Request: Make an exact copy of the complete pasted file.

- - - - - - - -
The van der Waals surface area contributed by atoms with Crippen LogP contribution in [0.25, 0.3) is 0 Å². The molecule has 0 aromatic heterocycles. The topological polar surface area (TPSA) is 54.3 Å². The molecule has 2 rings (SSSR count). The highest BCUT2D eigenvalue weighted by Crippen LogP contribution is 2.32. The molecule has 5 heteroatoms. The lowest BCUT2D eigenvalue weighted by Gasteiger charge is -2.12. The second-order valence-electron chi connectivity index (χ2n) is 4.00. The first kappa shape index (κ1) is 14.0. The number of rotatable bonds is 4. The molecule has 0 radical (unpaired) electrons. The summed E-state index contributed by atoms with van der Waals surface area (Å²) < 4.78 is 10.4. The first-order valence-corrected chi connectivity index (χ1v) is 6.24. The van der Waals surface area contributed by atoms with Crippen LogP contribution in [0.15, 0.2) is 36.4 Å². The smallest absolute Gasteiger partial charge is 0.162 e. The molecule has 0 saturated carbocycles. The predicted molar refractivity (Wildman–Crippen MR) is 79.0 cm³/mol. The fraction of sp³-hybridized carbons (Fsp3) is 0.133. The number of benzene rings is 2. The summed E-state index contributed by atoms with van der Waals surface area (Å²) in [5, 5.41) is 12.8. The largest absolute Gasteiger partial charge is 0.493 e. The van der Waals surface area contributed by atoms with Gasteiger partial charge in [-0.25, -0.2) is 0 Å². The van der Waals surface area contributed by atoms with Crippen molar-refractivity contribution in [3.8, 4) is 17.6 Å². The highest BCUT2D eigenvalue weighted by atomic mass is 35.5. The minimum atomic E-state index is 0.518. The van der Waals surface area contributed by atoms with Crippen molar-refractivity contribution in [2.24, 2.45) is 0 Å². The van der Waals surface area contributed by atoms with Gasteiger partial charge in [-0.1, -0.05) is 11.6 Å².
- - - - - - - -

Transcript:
The van der Waals surface area contributed by atoms with Crippen LogP contribution in [0.25, 0.3) is 0 Å². The molecule has 0 aromatic heterocycles. The topological polar surface area (TPSA) is 54.3 Å². The molecule has 2 rings (SSSR count). The highest BCUT2D eigenvalue weighted by Crippen LogP contribution is 2.32. The molecule has 5 heteroatoms. The lowest BCUT2D eigenvalue weighted by Gasteiger charge is -2.12. The second-order valence-electron chi connectivity index (χ2n) is 4.00. The first kappa shape index (κ1) is 14.0. The number of rotatable bonds is 4. The molecule has 0 radical (unpaired) electrons. The summed E-state index contributed by atoms with van der Waals surface area (Å²) < 4.78 is 10.4. The first-order valence-corrected chi connectivity index (χ1v) is 6.24. The van der Waals surface area contributed by atoms with Crippen LogP contribution in [0.15, 0.2) is 36.4 Å². The smallest absolute Gasteiger partial charge is 0.162 e. The molecule has 0 saturated carbocycles. The predicted molar refractivity (Wildman–Crippen MR) is 79.0 cm³/mol. The fraction of sp³-hybridized carbons (Fsp3) is 0.133. The number of benzene rings is 2. The summed E-state index contributed by atoms with van der Waals surface area (Å²) in [5, 5.41) is 12.8. The largest absolute Gasteiger partial charge is 0.493 e. The van der Waals surface area contributed by atoms with Gasteiger partial charge in [-0.25, -0.2) is 0 Å². The van der Waals surface area contributed by atoms with Crippen molar-refractivity contribution in [3.8, 4) is 17.6 Å². The highest BCUT2D eigenvalue weighted by atomic mass is 35.5. The minimum atomic E-state index is 0.518. The van der Waals surface area contributed by atoms with Crippen molar-refractivity contribution in [2.24, 2.45) is 0 Å². The van der Waals surface area contributed by atoms with Gasteiger partial charge in [-0.1, -0.05) is 11.6 Å².